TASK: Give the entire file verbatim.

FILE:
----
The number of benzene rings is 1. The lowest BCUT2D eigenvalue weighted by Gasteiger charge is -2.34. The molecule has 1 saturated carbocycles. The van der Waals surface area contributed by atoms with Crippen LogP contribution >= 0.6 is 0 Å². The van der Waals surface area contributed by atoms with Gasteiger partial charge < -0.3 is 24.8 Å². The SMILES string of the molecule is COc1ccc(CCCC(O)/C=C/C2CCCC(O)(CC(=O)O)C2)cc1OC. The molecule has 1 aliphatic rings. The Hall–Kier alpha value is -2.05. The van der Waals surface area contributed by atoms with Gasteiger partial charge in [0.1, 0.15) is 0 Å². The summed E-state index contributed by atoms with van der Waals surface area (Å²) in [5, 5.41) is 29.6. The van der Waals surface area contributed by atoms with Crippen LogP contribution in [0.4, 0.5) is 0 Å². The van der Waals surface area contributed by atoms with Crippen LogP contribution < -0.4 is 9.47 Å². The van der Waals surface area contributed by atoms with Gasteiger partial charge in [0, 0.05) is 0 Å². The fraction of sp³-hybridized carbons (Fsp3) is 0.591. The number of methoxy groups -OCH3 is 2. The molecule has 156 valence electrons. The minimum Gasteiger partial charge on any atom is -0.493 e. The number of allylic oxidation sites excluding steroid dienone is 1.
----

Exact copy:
The number of benzene rings is 1. The lowest BCUT2D eigenvalue weighted by Gasteiger charge is -2.34. The molecule has 1 saturated carbocycles. The van der Waals surface area contributed by atoms with Crippen LogP contribution >= 0.6 is 0 Å². The van der Waals surface area contributed by atoms with Gasteiger partial charge < -0.3 is 24.8 Å². The SMILES string of the molecule is COc1ccc(CCCC(O)/C=C/C2CCCC(O)(CC(=O)O)C2)cc1OC. The molecule has 1 aliphatic rings. The Hall–Kier alpha value is -2.05. The van der Waals surface area contributed by atoms with Gasteiger partial charge in [0.1, 0.15) is 0 Å². The summed E-state index contributed by atoms with van der Waals surface area (Å²) in [5, 5.41) is 29.6. The van der Waals surface area contributed by atoms with Crippen LogP contribution in [0.4, 0.5) is 0 Å². The van der Waals surface area contributed by atoms with Crippen LogP contribution < -0.4 is 9.47 Å². The van der Waals surface area contributed by atoms with Gasteiger partial charge in [0, 0.05) is 0 Å². The fraction of sp³-hybridized carbons (Fsp3) is 0.591. The number of methoxy groups -OCH3 is 2. The molecule has 156 valence electrons. The minimum Gasteiger partial charge on any atom is -0.493 e. The number of allylic oxidation sites excluding steroid dienone is 1.